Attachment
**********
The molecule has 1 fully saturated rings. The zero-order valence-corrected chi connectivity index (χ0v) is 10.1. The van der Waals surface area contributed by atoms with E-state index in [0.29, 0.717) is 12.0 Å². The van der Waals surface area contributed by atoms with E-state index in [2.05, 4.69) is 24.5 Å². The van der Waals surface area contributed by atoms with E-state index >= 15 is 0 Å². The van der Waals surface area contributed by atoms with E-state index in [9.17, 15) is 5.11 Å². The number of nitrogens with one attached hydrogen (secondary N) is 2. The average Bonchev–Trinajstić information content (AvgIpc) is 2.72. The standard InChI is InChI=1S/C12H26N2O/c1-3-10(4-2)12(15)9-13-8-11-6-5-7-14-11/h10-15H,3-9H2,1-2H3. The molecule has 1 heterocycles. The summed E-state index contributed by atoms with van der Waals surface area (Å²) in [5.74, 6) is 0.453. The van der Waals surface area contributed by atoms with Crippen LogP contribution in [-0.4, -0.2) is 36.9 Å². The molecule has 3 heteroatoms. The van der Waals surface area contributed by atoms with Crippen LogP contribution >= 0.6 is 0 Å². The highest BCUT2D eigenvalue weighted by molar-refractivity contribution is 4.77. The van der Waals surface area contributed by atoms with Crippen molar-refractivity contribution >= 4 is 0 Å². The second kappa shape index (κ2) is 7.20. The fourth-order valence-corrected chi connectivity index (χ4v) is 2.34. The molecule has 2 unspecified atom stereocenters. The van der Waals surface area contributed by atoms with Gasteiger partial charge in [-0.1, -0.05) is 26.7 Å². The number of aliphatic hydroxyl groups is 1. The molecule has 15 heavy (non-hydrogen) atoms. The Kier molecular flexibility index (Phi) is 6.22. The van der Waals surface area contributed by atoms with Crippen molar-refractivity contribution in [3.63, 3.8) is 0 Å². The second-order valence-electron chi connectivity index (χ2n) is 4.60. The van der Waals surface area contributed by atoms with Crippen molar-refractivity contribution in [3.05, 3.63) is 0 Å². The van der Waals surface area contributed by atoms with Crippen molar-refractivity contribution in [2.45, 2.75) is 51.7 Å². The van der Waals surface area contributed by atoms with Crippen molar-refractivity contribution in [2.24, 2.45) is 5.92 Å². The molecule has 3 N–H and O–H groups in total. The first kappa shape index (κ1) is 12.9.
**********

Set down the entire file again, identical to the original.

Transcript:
The molecule has 1 fully saturated rings. The zero-order valence-corrected chi connectivity index (χ0v) is 10.1. The van der Waals surface area contributed by atoms with E-state index in [0.29, 0.717) is 12.0 Å². The van der Waals surface area contributed by atoms with E-state index in [2.05, 4.69) is 24.5 Å². The van der Waals surface area contributed by atoms with E-state index >= 15 is 0 Å². The van der Waals surface area contributed by atoms with E-state index in [9.17, 15) is 5.11 Å². The number of nitrogens with one attached hydrogen (secondary N) is 2. The average Bonchev–Trinajstić information content (AvgIpc) is 2.72. The standard InChI is InChI=1S/C12H26N2O/c1-3-10(4-2)12(15)9-13-8-11-6-5-7-14-11/h10-15H,3-9H2,1-2H3. The molecule has 1 heterocycles. The summed E-state index contributed by atoms with van der Waals surface area (Å²) in [5.74, 6) is 0.453. The van der Waals surface area contributed by atoms with Crippen LogP contribution in [-0.4, -0.2) is 36.9 Å². The molecule has 3 heteroatoms. The van der Waals surface area contributed by atoms with Crippen LogP contribution >= 0.6 is 0 Å². The highest BCUT2D eigenvalue weighted by molar-refractivity contribution is 4.77. The van der Waals surface area contributed by atoms with Crippen molar-refractivity contribution >= 4 is 0 Å². The second kappa shape index (κ2) is 7.20. The fourth-order valence-corrected chi connectivity index (χ4v) is 2.34. The molecule has 2 unspecified atom stereocenters. The van der Waals surface area contributed by atoms with Gasteiger partial charge in [-0.1, -0.05) is 26.7 Å². The number of aliphatic hydroxyl groups is 1. The molecule has 15 heavy (non-hydrogen) atoms. The Kier molecular flexibility index (Phi) is 6.22. The van der Waals surface area contributed by atoms with Crippen molar-refractivity contribution in [3.63, 3.8) is 0 Å². The second-order valence-electron chi connectivity index (χ2n) is 4.60. The van der Waals surface area contributed by atoms with Crippen molar-refractivity contribution in [3.05, 3.63) is 0 Å². The van der Waals surface area contributed by atoms with Crippen molar-refractivity contribution in [2.45, 2.75) is 51.7 Å². The van der Waals surface area contributed by atoms with Crippen molar-refractivity contribution in [2.24, 2.45) is 5.92 Å². The molecule has 3 N–H and O–H groups in total. The first kappa shape index (κ1) is 12.9.